They lived in a sterile world of their own making. The military was held under siege by a database/spreadsheet businessman and the diplomats struggled to justify their actions from an almost ancient (at that point) Eurocentric Cold War viewpoint.
    Did it not occur to any of these outlandishly wealthy, worldly men of government that there was something fundamentally wrong with asking (or, in the end, drafting) over half a million young men to lay their lives on the line absent ANY moral leverage or indignation? Did they think these men were the help – and that all they had to do was ring the bell from the parlor to start one of the longest, saddest episodes in American history?

    That may be as accurate as the ultimate condensed version of the whole thing:

    Nothing happened. They lied.
    Then, without any provocation, they sent the bombs in, anyway.

    Jim Stockdale

    • Secundius


      I agree, they had a little too much Douglas MacArthur, in them.


    A naval officer by the name of Dempster Jackson comes to mind.

  • The_Universal_Curmudgeon

    “Reflecting on my own experience and observations as a part of the
    Gulf of Tonkin Incident, and because of the lack of any evidence of an
    attack, it seems likely that the Vietnam War was a war that was declared
    based on an attack that may not have occurred.”

    Not really wanting to flagellate a moribund equine, but when you add up all the “conditionals” and “weasel words” in that sentence, it still comes out to “We really didn’t know if there was an attack, we were pretty sure there wasn’t but that didn’t line up with what we wanted to have happened, so we acted like there was one. It was an ‘Ooopsie’.”

    “A very sobering thought.”

    Exactly how is “A country that wants to start a war is going to find an excuse for one.” surprising.

    Place the 211,454 American casualties (total of dead and wounded) in the context of the US government not wanting the Vietnamese people to have an open, honest, and democratic election to decide the future of Vietnam because the outcome of that election was almost certain to be the election of Ho Chi Minh as the President of Vietnam if you want a sobering thought. If you REALLY want a sobering thought place that rationale for a war in the context of over 2,000,000 dead (after all, you should count the Vietnamese casualties in the Vietnam War – shouldn’t you).

    • Secundius

      @ The_Universal_Curnudgeon.

      The problem with Robert Strange McNamara, was. He like Alexander Meigs Haig, Jr. and General of the Army Douglas MacArthur, IV. Thought they could win war’s by sheer force of their personality alone, they were wrong. And this country of our payed dearly for their demigod-like blunders. The problem is they may have faded into obscurity. But what the others, that are still out there, hiding in the shadows. Waiting to make a name for themselves, at the expense of other people’s lives. Hummmm. What do we do then!!!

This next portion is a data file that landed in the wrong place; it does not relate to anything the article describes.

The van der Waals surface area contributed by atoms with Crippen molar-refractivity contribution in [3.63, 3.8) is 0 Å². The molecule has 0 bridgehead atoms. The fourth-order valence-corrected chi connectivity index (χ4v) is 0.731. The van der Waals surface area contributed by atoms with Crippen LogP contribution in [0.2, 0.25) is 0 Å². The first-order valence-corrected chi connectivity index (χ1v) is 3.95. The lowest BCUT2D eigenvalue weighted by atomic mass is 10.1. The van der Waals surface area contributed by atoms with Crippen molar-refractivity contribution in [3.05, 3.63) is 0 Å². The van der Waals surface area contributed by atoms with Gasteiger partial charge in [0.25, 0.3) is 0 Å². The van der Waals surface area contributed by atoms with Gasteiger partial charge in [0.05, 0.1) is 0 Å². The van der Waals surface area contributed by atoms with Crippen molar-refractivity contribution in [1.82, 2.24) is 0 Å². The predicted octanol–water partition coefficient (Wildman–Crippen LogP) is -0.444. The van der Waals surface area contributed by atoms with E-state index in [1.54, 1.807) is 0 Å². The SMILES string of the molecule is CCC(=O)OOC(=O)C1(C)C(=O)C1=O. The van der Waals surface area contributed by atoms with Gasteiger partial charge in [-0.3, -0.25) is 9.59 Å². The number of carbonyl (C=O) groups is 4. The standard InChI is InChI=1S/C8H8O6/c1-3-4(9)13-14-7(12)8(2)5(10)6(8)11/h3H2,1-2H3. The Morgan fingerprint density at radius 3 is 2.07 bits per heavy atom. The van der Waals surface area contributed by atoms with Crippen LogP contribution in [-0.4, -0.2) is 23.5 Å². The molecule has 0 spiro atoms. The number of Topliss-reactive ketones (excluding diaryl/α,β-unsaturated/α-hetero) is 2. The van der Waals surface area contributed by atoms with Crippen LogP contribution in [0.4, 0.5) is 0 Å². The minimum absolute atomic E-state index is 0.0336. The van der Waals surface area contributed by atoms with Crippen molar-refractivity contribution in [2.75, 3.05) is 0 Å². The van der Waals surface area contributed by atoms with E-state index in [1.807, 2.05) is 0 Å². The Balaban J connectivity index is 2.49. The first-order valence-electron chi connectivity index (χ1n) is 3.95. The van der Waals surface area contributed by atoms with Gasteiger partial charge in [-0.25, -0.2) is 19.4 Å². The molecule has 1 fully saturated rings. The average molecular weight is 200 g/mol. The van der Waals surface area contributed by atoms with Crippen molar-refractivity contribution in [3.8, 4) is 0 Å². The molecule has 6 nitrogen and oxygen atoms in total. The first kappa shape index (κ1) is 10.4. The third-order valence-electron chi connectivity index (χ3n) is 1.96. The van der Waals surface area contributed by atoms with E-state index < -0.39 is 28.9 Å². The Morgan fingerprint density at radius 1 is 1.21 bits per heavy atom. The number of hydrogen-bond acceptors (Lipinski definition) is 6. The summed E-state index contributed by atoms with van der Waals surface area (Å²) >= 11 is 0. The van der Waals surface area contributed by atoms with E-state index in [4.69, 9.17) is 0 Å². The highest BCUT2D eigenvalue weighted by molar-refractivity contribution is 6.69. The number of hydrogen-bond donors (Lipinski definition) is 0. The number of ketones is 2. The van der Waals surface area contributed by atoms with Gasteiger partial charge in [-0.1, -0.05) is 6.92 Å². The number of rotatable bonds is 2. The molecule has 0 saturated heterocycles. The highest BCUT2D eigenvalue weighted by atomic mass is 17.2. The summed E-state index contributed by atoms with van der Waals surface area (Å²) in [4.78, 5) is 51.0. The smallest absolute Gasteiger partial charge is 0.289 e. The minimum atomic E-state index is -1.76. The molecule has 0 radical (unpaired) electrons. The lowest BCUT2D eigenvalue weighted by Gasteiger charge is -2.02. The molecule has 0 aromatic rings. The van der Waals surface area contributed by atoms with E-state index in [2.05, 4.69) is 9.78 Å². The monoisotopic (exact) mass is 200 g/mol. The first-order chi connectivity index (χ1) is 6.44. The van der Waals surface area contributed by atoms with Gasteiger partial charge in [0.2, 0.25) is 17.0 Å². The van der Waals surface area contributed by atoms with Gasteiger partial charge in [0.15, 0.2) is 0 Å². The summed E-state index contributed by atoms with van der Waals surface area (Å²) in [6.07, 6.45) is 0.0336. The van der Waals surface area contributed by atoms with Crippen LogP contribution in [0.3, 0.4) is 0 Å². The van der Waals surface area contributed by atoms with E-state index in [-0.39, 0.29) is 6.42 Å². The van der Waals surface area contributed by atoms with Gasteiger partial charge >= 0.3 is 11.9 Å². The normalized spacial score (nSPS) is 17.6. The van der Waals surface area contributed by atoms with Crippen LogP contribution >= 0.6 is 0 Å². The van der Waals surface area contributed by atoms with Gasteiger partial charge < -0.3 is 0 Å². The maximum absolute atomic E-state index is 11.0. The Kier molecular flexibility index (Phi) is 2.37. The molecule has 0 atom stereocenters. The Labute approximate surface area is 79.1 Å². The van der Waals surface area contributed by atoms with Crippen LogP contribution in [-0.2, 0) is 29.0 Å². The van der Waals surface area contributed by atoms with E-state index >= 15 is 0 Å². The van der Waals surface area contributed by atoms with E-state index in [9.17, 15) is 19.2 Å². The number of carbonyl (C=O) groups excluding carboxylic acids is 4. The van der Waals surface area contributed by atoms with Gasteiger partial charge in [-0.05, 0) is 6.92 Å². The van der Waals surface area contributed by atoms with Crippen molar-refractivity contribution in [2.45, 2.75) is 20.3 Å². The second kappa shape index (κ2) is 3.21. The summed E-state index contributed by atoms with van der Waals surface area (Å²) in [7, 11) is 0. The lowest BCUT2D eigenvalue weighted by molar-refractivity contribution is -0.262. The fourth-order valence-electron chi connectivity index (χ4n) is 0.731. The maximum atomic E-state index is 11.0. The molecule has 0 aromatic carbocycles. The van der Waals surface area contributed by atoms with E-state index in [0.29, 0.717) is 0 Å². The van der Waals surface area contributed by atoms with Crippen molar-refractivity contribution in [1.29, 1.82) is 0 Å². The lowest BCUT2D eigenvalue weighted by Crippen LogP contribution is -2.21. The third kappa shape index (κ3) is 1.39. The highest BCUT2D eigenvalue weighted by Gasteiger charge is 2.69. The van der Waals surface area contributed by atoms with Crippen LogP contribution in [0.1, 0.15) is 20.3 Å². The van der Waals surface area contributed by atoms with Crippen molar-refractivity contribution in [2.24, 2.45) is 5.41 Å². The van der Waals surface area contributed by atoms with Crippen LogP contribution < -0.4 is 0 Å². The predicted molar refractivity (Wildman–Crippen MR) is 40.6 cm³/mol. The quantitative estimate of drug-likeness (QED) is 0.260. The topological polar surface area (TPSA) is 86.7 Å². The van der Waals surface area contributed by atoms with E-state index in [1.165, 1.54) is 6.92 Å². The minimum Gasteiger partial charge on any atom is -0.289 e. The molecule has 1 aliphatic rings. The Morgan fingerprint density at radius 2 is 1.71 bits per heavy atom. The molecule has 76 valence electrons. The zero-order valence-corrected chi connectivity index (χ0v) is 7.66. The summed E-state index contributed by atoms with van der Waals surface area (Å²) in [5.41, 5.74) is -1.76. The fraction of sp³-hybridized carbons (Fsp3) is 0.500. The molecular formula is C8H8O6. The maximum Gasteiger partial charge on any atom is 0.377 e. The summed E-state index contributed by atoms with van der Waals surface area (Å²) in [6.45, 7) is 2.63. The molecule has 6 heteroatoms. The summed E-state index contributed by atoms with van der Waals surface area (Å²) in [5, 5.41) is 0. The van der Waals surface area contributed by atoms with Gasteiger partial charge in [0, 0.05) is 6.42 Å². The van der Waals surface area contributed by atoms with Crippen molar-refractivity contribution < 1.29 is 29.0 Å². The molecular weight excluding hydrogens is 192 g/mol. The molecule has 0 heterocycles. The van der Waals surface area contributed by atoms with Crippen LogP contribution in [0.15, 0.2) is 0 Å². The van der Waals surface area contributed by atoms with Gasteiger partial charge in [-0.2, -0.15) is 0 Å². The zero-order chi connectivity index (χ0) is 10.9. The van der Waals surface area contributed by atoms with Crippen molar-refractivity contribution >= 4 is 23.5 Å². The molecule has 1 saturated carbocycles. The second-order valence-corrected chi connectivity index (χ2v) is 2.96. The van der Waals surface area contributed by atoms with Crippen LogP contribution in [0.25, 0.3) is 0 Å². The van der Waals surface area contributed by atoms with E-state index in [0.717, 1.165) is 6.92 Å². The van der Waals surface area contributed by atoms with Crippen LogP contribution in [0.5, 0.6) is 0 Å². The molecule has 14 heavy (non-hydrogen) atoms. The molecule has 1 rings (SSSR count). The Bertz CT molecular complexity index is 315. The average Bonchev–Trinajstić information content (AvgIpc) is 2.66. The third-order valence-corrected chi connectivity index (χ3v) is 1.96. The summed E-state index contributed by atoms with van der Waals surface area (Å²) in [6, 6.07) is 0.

• The_Universal_Curmudgeon

        “The problem with Robert Strange McNamara, was. He like Alexander Meigs
        Haig, Jr. and General of the Army Douglas MacArthur, IV. Thought they
        could win war’s by sheer force of their personality alone, they were

        No they weren’t.

        However they forgot to add “… provided that my personality is stronger than the personality of the person(s) I am going to be fighting the war against.” to the calculation.

        For some reason the US government overlooked the fact that the Vietnamese people had been fighting a war to free themselves from an overseas colonial master for decades before “THE Vietnam War” was started. (Strangely, the US government overlooked the fact that the Vietnamese has already won the war and expelled their overseas colonial masters – the Japanese – when the US government agreed to assist Vietnam’s FORMER overseas colonial masters – the French – to retake control of Vietnam [even more strangely, the US government overlooked the fact that the Vietnamese had just finished defeating the overseas colonial masters that the US government had put back in control of Vietnam – that would be the French again – when the US government finally decided that it had had enough of “all this ‘democracy’ stuff” in Vietnam and installed its own puppet government in {South}Vietnam as the “national” government of Vietnam.)

        • Secundius

          @ The_Univsal_Curmudgeon.

          MacArthur, took over where the Imperial Japanese left off in Korea and Haig and MacNamara, to over where the French left off. In both cases they all thought this was going to be a Sure Thing, A Cake Walk, Easy As Pie. They were all WRONG.